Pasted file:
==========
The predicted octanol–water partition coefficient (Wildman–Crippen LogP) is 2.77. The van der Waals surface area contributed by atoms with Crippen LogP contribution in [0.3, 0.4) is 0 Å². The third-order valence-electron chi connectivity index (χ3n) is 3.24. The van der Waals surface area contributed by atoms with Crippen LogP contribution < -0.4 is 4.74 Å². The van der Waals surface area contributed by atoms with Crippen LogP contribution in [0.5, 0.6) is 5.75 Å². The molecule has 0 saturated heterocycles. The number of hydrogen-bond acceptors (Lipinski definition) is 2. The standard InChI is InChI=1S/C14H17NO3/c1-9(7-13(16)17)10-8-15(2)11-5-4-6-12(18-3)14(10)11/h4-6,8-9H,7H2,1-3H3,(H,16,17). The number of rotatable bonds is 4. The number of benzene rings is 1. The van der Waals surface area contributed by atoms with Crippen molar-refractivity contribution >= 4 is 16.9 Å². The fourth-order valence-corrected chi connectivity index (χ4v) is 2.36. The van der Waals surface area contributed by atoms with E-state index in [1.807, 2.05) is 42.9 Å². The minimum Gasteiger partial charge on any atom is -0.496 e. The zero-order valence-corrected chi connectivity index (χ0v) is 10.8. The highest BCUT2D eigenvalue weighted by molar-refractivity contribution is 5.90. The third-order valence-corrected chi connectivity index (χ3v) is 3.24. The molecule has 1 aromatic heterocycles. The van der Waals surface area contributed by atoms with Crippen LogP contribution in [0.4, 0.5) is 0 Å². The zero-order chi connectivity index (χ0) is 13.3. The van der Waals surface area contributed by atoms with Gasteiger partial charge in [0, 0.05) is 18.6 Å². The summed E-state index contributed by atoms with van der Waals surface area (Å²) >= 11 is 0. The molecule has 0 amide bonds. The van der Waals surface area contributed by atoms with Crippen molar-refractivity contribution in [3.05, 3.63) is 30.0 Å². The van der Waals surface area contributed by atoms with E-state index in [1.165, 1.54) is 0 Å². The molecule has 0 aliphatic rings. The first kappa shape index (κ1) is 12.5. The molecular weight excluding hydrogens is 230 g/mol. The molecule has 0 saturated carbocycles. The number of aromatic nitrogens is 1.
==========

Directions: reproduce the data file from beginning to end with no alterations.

The predicted octanol–water partition coefficient (Wildman–Crippen LogP) is 2.77. The van der Waals surface area contributed by atoms with Crippen LogP contribution in [0.3, 0.4) is 0 Å². The third-order valence-electron chi connectivity index (χ3n) is 3.24. The van der Waals surface area contributed by atoms with Crippen LogP contribution < -0.4 is 4.74 Å². The van der Waals surface area contributed by atoms with Crippen LogP contribution in [0.5, 0.6) is 5.75 Å². The molecule has 0 saturated heterocycles. The number of hydrogen-bond acceptors (Lipinski definition) is 2. The standard InChI is InChI=1S/C14H17NO3/c1-9(7-13(16)17)10-8-15(2)11-5-4-6-12(18-3)14(10)11/h4-6,8-9H,7H2,1-3H3,(H,16,17). The number of rotatable bonds is 4. The number of benzene rings is 1. The van der Waals surface area contributed by atoms with Crippen molar-refractivity contribution >= 4 is 16.9 Å². The fourth-order valence-corrected chi connectivity index (χ4v) is 2.36. The van der Waals surface area contributed by atoms with E-state index in [1.807, 2.05) is 42.9 Å². The minimum Gasteiger partial charge on any atom is -0.496 e. The zero-order valence-corrected chi connectivity index (χ0v) is 10.8. The highest BCUT2D eigenvalue weighted by molar-refractivity contribution is 5.90. The third-order valence-corrected chi connectivity index (χ3v) is 3.24. The molecule has 1 aromatic heterocycles. The van der Waals surface area contributed by atoms with Crippen LogP contribution in [0.4, 0.5) is 0 Å². The zero-order chi connectivity index (χ0) is 13.3. The van der Waals surface area contributed by atoms with Gasteiger partial charge in [0, 0.05) is 18.6 Å². The summed E-state index contributed by atoms with van der Waals surface area (Å²) >= 11 is 0. The molecule has 0 amide bonds. The van der Waals surface area contributed by atoms with Crippen molar-refractivity contribution in [3.05, 3.63) is 30.0 Å². The van der Waals surface area contributed by atoms with E-state index in [1.165, 1.54) is 0 Å². The molecule has 0 aliphatic rings. The first kappa shape index (κ1) is 12.5. The molecular weight excluding hydrogens is 230 g/mol. The molecule has 0 saturated carbocycles. The number of aromatic nitrogens is 1.